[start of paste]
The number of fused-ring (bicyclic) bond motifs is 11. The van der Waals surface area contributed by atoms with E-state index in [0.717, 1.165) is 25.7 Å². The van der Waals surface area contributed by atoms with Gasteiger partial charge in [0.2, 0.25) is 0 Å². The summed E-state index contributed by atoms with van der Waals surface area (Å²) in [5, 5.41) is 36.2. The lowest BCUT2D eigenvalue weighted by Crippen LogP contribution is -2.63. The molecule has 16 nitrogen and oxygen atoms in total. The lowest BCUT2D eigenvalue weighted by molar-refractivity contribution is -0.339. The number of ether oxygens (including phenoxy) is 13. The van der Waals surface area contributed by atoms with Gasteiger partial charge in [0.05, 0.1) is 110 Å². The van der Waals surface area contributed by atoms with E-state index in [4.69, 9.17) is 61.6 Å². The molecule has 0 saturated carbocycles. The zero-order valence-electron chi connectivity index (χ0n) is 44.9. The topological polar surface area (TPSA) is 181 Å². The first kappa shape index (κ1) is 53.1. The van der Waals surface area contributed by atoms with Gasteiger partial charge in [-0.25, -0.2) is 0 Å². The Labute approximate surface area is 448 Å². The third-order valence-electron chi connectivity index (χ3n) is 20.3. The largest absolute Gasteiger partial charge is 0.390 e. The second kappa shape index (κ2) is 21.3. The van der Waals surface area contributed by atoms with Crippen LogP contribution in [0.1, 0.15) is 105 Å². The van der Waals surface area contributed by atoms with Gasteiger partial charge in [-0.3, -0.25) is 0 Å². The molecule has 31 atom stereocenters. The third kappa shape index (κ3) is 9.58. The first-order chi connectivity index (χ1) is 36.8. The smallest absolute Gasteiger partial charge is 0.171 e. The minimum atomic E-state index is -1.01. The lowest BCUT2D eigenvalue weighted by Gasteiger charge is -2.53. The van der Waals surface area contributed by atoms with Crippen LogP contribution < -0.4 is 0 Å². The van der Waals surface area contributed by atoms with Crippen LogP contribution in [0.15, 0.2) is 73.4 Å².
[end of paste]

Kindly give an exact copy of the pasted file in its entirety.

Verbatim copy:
The number of fused-ring (bicyclic) bond motifs is 11. The van der Waals surface area contributed by atoms with E-state index in [0.717, 1.165) is 25.7 Å². The van der Waals surface area contributed by atoms with Gasteiger partial charge in [0.2, 0.25) is 0 Å². The summed E-state index contributed by atoms with van der Waals surface area (Å²) in [5, 5.41) is 36.2. The lowest BCUT2D eigenvalue weighted by Crippen LogP contribution is -2.63. The molecule has 16 nitrogen and oxygen atoms in total. The lowest BCUT2D eigenvalue weighted by molar-refractivity contribution is -0.339. The number of ether oxygens (including phenoxy) is 13. The van der Waals surface area contributed by atoms with Gasteiger partial charge in [0.05, 0.1) is 110 Å². The van der Waals surface area contributed by atoms with E-state index in [4.69, 9.17) is 61.6 Å². The molecule has 0 saturated carbocycles. The zero-order valence-electron chi connectivity index (χ0n) is 44.9. The topological polar surface area (TPSA) is 181 Å². The first kappa shape index (κ1) is 53.1. The van der Waals surface area contributed by atoms with Gasteiger partial charge in [-0.25, -0.2) is 0 Å². The Labute approximate surface area is 448 Å². The third-order valence-electron chi connectivity index (χ3n) is 20.3. The largest absolute Gasteiger partial charge is 0.390 e. The second kappa shape index (κ2) is 21.3. The van der Waals surface area contributed by atoms with Crippen LogP contribution in [0.1, 0.15) is 105 Å². The van der Waals surface area contributed by atoms with Gasteiger partial charge in [-0.3, -0.25) is 0 Å². The molecule has 31 atom stereocenters. The third kappa shape index (κ3) is 9.58. The first-order chi connectivity index (χ1) is 36.8. The smallest absolute Gasteiger partial charge is 0.171 e. The minimum atomic E-state index is -1.01. The lowest BCUT2D eigenvalue weighted by Gasteiger charge is -2.53. The van der Waals surface area contributed by atoms with Crippen LogP contribution < -0.4 is 0 Å². The van der Waals surface area contributed by atoms with Crippen LogP contribution in [0.15, 0.2) is 73.4 Å².